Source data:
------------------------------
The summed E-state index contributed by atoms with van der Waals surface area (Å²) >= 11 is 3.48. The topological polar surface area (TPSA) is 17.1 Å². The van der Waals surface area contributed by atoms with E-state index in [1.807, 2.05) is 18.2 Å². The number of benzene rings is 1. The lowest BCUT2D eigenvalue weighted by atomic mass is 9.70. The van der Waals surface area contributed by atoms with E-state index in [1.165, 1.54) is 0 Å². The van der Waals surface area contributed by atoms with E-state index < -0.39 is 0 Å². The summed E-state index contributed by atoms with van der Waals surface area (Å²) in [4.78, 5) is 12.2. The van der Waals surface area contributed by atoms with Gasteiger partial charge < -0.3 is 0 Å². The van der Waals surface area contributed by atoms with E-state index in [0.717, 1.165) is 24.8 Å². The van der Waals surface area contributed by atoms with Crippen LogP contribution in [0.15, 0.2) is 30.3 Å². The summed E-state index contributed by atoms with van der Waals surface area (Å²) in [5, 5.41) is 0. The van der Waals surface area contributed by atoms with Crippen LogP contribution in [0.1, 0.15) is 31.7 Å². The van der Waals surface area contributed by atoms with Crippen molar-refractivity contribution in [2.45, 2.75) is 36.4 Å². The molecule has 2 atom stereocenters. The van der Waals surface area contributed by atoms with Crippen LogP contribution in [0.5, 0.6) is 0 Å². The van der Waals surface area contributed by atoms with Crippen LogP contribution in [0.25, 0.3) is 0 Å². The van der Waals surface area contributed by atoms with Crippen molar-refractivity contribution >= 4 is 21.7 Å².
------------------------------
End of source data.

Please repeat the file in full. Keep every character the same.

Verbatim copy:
The summed E-state index contributed by atoms with van der Waals surface area (Å²) >= 11 is 3.48. The topological polar surface area (TPSA) is 17.1 Å². The van der Waals surface area contributed by atoms with E-state index in [1.807, 2.05) is 18.2 Å². The number of benzene rings is 1. The lowest BCUT2D eigenvalue weighted by atomic mass is 9.70. The van der Waals surface area contributed by atoms with E-state index in [1.165, 1.54) is 0 Å². The van der Waals surface area contributed by atoms with E-state index < -0.39 is 0 Å². The summed E-state index contributed by atoms with van der Waals surface area (Å²) in [4.78, 5) is 12.2. The van der Waals surface area contributed by atoms with Gasteiger partial charge < -0.3 is 0 Å². The van der Waals surface area contributed by atoms with E-state index in [0.717, 1.165) is 24.8 Å². The van der Waals surface area contributed by atoms with Crippen LogP contribution in [0.15, 0.2) is 30.3 Å². The summed E-state index contributed by atoms with van der Waals surface area (Å²) in [5, 5.41) is 0. The van der Waals surface area contributed by atoms with Crippen LogP contribution in [0.1, 0.15) is 31.7 Å². The van der Waals surface area contributed by atoms with Crippen molar-refractivity contribution in [2.45, 2.75) is 36.4 Å². The molecule has 2 atom stereocenters. The van der Waals surface area contributed by atoms with Crippen LogP contribution in [0.5, 0.6) is 0 Å². The van der Waals surface area contributed by atoms with Crippen LogP contribution in [0.25, 0.3) is 0 Å². The van der Waals surface area contributed by atoms with Crippen molar-refractivity contribution >= 4 is 21.7 Å².